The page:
In their opening pre-trial brief, the House managers expand on this point and connect it to the events of Jan. 6, in which a pro-Trump mob stormed the Capitol after a Trump rally earlier in the day.

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"President Trump’s responsibility for the events of Jan. 6 is unmistakable. After losing the 2020 election, President Trump refused to accept the will of the American people. He spent months asserting, without evidence, that he won in a 'landslide' and that the election was 'stolen,'" the brief said. "He amplified these lies at every turn, seeking to convince supporters that they were victims of a massive electoral conspiracy that threatened the nation’s continued existence. But every single court to consider the president’s attacks on the outcome of the election rejected them."

Trump's defense team, Bruce Castor Jr. and David Schoen, denied that Trump lied about the election results in their response to the impeachment article, saying that it was an opinion protected by the First Amendment and that his statements can't be proven false.

"Insufficient evidence exists upon which a reasonable jurist could conclude that the 45th president’s statements were accurate or not, and he, therefore, denies they were false," the brief says.

In this Jan. 6, 2021, file photo, smoke fills the walkway outside the Senate Chamber as supporters of President Donald Trump are confronted by U.S. Capitol Police officers inside the Capitol in Washington. Far-right social media users for weeks openly hinted in widely shared posts that chaos would erupt at the U.S. Capitol while Congress convened to certify the election results. (AP Photo/Manuel Balce Ceneta, File)

In this Jan. 6, 2021, file photo, smoke fills the walkway outside the Senate Chamber as supporters of President Donald Trump are confronted by U.S. Capitol Police officers inside the Capitol in Washington. Far-right social media users for weeks openly hinted in widely shared posts that chaos would erupt at the U.S. Capitol while Congress convened to certify the election results. (AP Photo/Manuel Balce Ceneta, File)

"To the extent Averment 5 alleges his opinion is factually in error, the 45th president denies this allegation," the Trump brief reads, referencing the House's allegation that Trump at his Jan. 6 rally "reiterated false claims that 'we won this election, and we won it by a landslide.'"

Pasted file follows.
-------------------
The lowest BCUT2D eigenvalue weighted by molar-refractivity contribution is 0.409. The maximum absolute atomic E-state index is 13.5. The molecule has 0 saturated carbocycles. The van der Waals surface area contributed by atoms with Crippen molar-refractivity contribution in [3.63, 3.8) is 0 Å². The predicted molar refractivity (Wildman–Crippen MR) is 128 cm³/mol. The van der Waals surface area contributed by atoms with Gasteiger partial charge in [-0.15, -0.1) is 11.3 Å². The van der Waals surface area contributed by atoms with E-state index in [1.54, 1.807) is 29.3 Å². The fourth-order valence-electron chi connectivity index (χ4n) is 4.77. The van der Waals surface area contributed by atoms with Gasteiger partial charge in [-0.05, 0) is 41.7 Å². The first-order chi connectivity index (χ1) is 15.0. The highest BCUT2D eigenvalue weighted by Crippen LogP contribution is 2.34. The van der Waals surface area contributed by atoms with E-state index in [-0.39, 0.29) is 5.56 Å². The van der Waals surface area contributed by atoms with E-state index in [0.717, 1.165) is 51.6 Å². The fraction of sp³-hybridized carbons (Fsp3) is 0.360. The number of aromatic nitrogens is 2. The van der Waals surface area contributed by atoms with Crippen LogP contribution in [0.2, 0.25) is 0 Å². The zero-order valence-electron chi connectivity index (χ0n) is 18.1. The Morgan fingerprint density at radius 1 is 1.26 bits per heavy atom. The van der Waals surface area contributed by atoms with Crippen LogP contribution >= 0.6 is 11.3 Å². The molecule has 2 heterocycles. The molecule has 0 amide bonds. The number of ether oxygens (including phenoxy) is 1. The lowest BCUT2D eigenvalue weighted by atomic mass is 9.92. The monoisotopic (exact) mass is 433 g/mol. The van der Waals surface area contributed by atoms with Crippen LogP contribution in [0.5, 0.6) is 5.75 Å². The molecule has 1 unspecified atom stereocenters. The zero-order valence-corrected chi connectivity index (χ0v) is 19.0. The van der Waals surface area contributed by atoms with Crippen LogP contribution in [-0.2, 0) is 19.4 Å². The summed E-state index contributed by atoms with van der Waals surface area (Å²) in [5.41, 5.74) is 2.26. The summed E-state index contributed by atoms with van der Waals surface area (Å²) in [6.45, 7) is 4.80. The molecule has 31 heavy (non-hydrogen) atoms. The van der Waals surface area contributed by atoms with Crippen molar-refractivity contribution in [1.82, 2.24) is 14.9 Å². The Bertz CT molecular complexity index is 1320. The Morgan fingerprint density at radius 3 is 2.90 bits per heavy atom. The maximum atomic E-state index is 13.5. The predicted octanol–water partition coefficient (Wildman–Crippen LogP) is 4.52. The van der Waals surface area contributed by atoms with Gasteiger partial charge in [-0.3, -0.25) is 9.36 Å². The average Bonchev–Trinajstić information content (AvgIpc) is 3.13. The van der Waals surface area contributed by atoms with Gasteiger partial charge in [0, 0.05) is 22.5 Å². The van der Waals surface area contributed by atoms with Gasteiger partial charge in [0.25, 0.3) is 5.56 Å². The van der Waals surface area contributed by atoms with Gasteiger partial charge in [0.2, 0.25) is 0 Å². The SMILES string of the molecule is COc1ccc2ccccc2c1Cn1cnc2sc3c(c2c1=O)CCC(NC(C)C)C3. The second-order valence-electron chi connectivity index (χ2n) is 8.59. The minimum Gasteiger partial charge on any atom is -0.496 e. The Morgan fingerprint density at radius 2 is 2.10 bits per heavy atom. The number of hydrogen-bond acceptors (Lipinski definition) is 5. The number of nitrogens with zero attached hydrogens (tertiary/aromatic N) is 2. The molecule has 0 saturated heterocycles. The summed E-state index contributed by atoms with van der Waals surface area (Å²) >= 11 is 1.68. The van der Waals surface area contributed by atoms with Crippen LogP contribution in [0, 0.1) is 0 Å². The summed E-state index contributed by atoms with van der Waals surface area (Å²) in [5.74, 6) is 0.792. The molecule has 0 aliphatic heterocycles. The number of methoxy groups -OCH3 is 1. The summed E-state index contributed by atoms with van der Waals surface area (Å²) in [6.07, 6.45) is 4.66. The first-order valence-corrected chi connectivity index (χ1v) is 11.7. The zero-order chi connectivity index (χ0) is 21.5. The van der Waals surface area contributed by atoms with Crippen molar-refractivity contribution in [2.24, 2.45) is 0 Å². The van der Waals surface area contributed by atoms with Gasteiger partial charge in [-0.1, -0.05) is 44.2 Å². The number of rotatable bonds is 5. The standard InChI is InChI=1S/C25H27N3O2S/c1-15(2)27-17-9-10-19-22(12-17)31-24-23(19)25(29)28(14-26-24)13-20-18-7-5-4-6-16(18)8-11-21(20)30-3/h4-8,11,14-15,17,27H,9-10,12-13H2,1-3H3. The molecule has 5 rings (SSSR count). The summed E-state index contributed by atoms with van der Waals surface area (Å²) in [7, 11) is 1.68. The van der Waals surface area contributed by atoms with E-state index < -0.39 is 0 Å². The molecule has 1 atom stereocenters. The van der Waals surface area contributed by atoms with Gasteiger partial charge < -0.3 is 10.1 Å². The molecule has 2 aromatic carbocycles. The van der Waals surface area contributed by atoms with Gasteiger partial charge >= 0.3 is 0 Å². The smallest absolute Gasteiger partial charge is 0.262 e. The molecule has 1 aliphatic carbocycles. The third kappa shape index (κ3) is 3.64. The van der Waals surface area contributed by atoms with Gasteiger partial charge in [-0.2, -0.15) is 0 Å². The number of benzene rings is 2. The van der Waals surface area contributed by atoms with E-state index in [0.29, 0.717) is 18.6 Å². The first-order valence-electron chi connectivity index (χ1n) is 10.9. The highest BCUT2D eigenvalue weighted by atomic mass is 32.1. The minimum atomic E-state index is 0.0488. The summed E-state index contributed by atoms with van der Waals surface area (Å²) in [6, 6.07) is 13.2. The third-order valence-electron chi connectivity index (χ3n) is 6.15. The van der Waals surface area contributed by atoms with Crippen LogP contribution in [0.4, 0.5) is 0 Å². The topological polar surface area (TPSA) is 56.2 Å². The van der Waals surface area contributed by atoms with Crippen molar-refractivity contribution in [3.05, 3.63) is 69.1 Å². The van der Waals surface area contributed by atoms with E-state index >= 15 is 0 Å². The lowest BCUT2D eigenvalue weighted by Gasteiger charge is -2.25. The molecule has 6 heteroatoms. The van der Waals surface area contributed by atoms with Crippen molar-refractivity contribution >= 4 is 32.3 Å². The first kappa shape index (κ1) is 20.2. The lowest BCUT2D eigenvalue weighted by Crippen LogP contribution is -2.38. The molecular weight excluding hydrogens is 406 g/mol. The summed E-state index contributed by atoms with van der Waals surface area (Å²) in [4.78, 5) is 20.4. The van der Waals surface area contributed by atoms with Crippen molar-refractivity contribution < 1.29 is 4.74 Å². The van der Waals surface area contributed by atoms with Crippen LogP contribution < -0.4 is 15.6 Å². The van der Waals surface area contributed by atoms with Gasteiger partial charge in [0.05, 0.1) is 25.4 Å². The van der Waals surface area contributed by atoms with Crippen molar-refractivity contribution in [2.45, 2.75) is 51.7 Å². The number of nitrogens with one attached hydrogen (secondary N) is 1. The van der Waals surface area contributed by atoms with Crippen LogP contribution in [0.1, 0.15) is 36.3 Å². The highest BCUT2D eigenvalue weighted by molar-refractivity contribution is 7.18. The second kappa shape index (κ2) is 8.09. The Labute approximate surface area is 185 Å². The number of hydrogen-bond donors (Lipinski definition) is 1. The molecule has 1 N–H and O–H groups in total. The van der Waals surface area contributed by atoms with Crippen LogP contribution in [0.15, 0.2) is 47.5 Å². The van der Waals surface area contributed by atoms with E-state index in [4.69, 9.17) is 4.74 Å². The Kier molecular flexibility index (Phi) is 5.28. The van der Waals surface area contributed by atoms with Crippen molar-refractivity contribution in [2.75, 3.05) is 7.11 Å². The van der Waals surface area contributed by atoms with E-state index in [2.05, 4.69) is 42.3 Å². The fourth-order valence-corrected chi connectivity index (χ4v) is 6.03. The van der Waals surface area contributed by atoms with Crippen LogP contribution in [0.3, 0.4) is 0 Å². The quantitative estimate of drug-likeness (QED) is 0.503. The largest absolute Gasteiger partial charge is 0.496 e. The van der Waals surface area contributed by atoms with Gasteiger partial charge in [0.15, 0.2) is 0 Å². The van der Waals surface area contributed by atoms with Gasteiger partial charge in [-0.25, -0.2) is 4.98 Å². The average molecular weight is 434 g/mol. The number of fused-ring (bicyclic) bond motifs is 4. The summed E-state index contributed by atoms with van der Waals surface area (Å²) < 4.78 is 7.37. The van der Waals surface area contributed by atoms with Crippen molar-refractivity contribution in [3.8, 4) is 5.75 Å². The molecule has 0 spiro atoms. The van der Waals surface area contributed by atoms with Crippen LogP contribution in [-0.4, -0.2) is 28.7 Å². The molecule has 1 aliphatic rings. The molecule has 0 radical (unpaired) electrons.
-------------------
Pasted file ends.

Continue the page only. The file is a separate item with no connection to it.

Sending the mob to the Capitol

"He also willfully made statements that, in context, encouraged – and foreseeably resulted in – lawless action at the Capitol, such as: 'if you don’t fight like hell you’re not going to have a country anymore,'" the impeachment article also says of the Jan. 6 "Save America Rally" Trump organized.

"Thus incited by President Trump, members of the crowd he had addressed... unlawfully breached and vandalized the Capitol, injured and killed law enforcement personnel, menaced members of Congress, the vice president, and congressional personnel, and engaged in other violent, deadly, destructive and seditious acts," it continues. The article says the mob aimed to "interfere with the joint session’s solemn constitutional duty to certify the results of the 2020 presidential election."

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The impeachment managers' brief also notes that Trump promised the rally would be "wild" and says rhetoric from Trump and his allies riled up the crowd before instructing them to march to the Capitol.

"Before President Trump took the stage, his lawyer called for 'trial by combat.' His son warned Republican legislators against finalizing the election results: 'We’re coming for you.' Finally, President Trump appeared behind a podium bearing the presidential seal," the brief says.

Tyler Olson Fox News